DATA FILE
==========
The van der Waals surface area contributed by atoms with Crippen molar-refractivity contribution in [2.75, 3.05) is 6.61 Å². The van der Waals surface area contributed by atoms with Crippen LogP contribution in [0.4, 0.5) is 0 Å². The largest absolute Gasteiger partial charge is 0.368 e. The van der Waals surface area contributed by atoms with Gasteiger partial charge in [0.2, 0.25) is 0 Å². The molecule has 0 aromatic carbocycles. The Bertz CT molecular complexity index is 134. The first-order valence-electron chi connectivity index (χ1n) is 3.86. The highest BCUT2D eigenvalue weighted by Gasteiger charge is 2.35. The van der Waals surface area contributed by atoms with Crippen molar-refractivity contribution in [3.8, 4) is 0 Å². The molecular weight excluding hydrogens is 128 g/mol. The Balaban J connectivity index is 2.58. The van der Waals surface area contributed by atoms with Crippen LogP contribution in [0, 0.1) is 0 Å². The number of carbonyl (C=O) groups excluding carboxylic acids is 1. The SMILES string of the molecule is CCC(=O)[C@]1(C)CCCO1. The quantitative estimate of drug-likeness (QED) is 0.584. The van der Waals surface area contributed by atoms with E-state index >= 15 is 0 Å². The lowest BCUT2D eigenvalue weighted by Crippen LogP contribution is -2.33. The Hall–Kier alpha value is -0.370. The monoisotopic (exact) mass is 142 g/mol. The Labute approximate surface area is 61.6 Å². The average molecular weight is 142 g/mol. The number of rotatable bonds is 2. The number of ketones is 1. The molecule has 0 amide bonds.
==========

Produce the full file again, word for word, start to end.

The van der Waals surface area contributed by atoms with Crippen molar-refractivity contribution in [2.75, 3.05) is 6.61 Å². The van der Waals surface area contributed by atoms with Crippen LogP contribution in [0.4, 0.5) is 0 Å². The largest absolute Gasteiger partial charge is 0.368 e. The van der Waals surface area contributed by atoms with Gasteiger partial charge in [0.2, 0.25) is 0 Å². The molecule has 0 aromatic carbocycles. The Bertz CT molecular complexity index is 134. The first-order valence-electron chi connectivity index (χ1n) is 3.86. The highest BCUT2D eigenvalue weighted by Gasteiger charge is 2.35. The van der Waals surface area contributed by atoms with Crippen molar-refractivity contribution in [3.8, 4) is 0 Å². The molecular weight excluding hydrogens is 128 g/mol. The Balaban J connectivity index is 2.58. The van der Waals surface area contributed by atoms with Crippen LogP contribution in [0, 0.1) is 0 Å². The number of carbonyl (C=O) groups excluding carboxylic acids is 1. The SMILES string of the molecule is CCC(=O)[C@]1(C)CCCO1. The quantitative estimate of drug-likeness (QED) is 0.584. The van der Waals surface area contributed by atoms with E-state index >= 15 is 0 Å². The lowest BCUT2D eigenvalue weighted by Crippen LogP contribution is -2.33. The Hall–Kier alpha value is -0.370. The monoisotopic (exact) mass is 142 g/mol. The Labute approximate surface area is 61.6 Å². The average molecular weight is 142 g/mol. The number of rotatable bonds is 2. The number of ketones is 1. The molecule has 0 amide bonds.